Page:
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Brian Elliott: Four wines that are worth paying a little extra for

Scotland on Sunday wine columnist Brian Elliott picks out four quality wines that justify paying a little extra for.

Published: August 2, 2016
Categories: ,

Even during the lazy days of summer, there are still special occasions which demand that little extra edge of luxury. Here, then are four wines that do mean digging just a little deeper but, in my view, more than justify doing so.

Marinated as we are in tingling New Zealand sauvignon, versions from Australia often go under-appreciated. Those degrees of latitude difference really show in Adelaide Hills’ 2014 Shaw + Smith Sauvignon Blanc (£13.99 at House of Menzies, with the similarly acclaimed 2015 vintage widely available).

It is soft, round and a versatile food wine with fruit more akin to apple and ripe melon than gooseberry – even though sauvignon’s classic grapefruit and green pepper components do still shine through.

Among the reds, it is great to see California’s Lodi region bringing us lovely (and well-priced) Zin in the shape of 2012 Peirano Estate Old Vine Zinfandel (£11.99 at Majestic but some stores now have the 2014). Both have lively acidity and menthol-based depth that all integrate beautifully with the wine’s soft blackcurrant, vanilla and cinnamon flavours and underlying richness.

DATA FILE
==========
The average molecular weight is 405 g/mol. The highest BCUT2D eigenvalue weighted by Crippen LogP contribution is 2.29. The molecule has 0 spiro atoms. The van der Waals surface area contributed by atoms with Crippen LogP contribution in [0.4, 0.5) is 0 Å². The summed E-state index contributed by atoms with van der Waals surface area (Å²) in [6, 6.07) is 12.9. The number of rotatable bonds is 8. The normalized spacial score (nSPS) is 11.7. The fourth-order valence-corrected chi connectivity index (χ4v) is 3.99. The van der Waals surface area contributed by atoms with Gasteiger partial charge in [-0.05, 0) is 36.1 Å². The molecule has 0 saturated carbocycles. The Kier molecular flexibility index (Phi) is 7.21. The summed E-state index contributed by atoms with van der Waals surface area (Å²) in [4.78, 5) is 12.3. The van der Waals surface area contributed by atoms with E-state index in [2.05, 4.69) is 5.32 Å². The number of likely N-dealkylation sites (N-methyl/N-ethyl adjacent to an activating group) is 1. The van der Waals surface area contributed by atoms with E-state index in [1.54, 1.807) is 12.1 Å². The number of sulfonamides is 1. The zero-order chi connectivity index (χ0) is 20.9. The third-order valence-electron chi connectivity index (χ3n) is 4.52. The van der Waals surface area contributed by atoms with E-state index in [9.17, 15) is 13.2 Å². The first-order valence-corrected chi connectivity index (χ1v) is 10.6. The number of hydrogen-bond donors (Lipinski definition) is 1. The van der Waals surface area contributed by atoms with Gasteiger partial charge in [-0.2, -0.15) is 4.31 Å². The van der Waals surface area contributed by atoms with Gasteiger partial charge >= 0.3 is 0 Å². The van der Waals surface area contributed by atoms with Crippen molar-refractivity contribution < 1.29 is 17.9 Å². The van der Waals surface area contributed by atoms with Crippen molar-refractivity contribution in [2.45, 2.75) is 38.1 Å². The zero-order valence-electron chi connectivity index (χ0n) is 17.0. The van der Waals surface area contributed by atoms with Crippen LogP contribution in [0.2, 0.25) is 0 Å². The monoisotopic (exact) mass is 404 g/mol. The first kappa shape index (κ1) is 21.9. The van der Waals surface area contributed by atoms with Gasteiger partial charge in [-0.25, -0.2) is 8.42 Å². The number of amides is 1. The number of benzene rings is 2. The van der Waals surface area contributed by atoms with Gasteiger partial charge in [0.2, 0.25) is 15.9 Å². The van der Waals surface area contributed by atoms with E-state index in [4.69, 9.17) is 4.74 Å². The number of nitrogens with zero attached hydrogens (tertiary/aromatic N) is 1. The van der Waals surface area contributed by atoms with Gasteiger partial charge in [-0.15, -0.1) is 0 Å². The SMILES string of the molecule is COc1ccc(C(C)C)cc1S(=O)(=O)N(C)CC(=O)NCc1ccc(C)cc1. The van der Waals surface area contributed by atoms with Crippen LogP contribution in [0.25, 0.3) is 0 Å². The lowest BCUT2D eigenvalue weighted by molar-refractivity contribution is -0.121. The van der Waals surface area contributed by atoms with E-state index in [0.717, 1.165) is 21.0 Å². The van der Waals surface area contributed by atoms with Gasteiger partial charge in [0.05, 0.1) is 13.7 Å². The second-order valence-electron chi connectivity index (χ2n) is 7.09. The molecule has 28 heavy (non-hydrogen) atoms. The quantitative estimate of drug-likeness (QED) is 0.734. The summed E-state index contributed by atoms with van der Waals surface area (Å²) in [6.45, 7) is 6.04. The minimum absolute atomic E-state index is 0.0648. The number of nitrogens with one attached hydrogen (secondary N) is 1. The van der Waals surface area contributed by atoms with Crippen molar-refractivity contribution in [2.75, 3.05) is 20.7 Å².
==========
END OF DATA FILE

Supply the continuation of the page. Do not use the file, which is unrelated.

My top red, though, is the dark and textured 2013 Il Cascinone Rive Barbera D’Asti Superiore (£14.50 at The Secret Cellar) that perfectly illustrates what oak aged barbera is all about.

While its acidity is firm, the tannin is quite soft and deftly avoids compromising either the red plum and cherry fruit or the spicy liquorice and cinnamon elements that support it.

For fizz, opt – I suggest – for Hampshire’s lively but delicate 2010 Jenkyn Place Brut (£24.99 online at Once the over-exuberant initial bubbles have settled, it offers delightfully zesty, sherbet lemon acidity, red apple fruit and a buttered toast finish. The three main champagne grapes combine well here to provide creamy texture but still deliver more lightness and delicacy than most similarly priced champagne.


2015 Hoopoe Nero d’Avola Syrah

Sicily, 14 per cent

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Organic wine is often polarised – either brilliantly gentle and pure or some way off the pace. This excellent example of the former has smoky, cherry-based, nero d’avola depth – nicely softened by bramble-centred syrah – with bright, minty, clove-influenced loganberry fruit and firm acidity, but only limited tannin.
£8.50 at Whitmuir Organics, West Linton

2015 The Society’s Grüner Veltliner

Kremstal, Austria, 12 per cent


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This is an absolutely typical example of beautifully crafted
“gru-vee” (as Americans say) but at a great price. There is firm grapefruit acidity, pear-based roundedness and mineral touches in the background. Better still are its suggestions of apple blossom, pea shoots, rocket salad and hints of tropical fruit.
£7.50 at The Wine Society

• For regular recommendations on good value wines go to

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